Response to last week’s column by Paul Farrow
There is a common trend within financial services and whether we are discussing the RDR, investment trusts, the pension or protection gaps the echoing response is the same – the greater bulk of the public does not care.
Life today is a search for the next quick fix or one of survival. Consumers, in the main, do not want to be educated nor do they react to advertising about what is happening and/or what they should be doing.
This harsh reality is one that most advisers can relate to and we do not need an industry-funded KPMG research unit telling us this stuff. This reality shows why so many consumers use their bank when we all know this is not the best conduit for financial advice.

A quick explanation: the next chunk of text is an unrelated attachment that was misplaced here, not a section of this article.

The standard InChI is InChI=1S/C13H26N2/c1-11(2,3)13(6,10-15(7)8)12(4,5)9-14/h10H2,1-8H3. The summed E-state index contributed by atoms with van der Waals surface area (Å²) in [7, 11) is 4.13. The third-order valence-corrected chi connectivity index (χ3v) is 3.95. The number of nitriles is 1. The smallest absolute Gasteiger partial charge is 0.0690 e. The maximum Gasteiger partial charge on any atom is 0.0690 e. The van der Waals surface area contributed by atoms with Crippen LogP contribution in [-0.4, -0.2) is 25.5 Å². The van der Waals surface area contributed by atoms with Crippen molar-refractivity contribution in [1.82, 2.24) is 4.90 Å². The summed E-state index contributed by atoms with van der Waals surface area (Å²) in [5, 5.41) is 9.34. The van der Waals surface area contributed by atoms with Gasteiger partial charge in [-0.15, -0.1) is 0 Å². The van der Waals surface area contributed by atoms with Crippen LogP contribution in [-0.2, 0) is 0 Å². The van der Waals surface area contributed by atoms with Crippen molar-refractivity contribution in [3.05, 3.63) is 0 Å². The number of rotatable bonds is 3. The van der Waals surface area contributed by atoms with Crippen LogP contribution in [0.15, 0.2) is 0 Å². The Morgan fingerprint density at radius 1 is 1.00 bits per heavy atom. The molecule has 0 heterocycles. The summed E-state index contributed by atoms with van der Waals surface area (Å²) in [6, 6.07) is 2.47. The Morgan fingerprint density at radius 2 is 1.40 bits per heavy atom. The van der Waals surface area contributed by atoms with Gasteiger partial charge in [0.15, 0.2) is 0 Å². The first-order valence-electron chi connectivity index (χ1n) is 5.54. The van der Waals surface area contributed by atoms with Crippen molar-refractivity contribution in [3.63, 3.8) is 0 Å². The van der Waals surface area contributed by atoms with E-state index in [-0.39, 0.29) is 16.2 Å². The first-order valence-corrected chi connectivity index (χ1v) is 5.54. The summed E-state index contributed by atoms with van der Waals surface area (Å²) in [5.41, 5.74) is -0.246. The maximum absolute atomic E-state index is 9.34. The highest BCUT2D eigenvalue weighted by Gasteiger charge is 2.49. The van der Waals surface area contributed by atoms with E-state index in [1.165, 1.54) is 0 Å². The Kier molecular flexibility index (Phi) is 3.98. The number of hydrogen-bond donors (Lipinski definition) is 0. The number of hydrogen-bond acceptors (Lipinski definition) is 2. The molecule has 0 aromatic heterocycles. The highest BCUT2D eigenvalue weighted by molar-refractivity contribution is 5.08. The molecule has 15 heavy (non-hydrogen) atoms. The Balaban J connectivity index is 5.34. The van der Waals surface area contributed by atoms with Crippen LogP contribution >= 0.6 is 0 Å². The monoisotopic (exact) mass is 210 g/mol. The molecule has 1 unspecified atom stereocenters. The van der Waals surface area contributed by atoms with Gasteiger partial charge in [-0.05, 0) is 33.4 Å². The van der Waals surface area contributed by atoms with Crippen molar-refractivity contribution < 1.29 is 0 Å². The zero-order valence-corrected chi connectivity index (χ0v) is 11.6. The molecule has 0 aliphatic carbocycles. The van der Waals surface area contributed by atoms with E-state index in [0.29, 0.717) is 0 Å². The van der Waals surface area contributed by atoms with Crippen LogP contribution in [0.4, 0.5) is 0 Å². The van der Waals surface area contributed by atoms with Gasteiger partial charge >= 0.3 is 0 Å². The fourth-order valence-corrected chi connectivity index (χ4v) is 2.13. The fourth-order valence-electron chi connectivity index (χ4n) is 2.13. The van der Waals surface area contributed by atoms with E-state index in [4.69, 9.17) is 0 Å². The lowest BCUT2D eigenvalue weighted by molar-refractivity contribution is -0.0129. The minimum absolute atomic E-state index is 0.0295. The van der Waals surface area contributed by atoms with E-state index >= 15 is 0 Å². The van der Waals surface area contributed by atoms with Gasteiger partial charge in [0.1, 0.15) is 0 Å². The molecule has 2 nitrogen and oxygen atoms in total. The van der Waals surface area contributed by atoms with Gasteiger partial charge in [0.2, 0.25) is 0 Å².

It shows why claim parasites transact business when consumers could save 30 per cent by doing it themselves. It shows why, regardless of the brochures and suitability letters sent, many consumers have no idea and little real interest in the products they buy.
This is why endemic problems arise which then become categorised as misselling. If regulators were able to recognise this reality instead of trying to foist their views of financial Nirvana, the world would work in a smoother, less cluttered and less adversarial manner.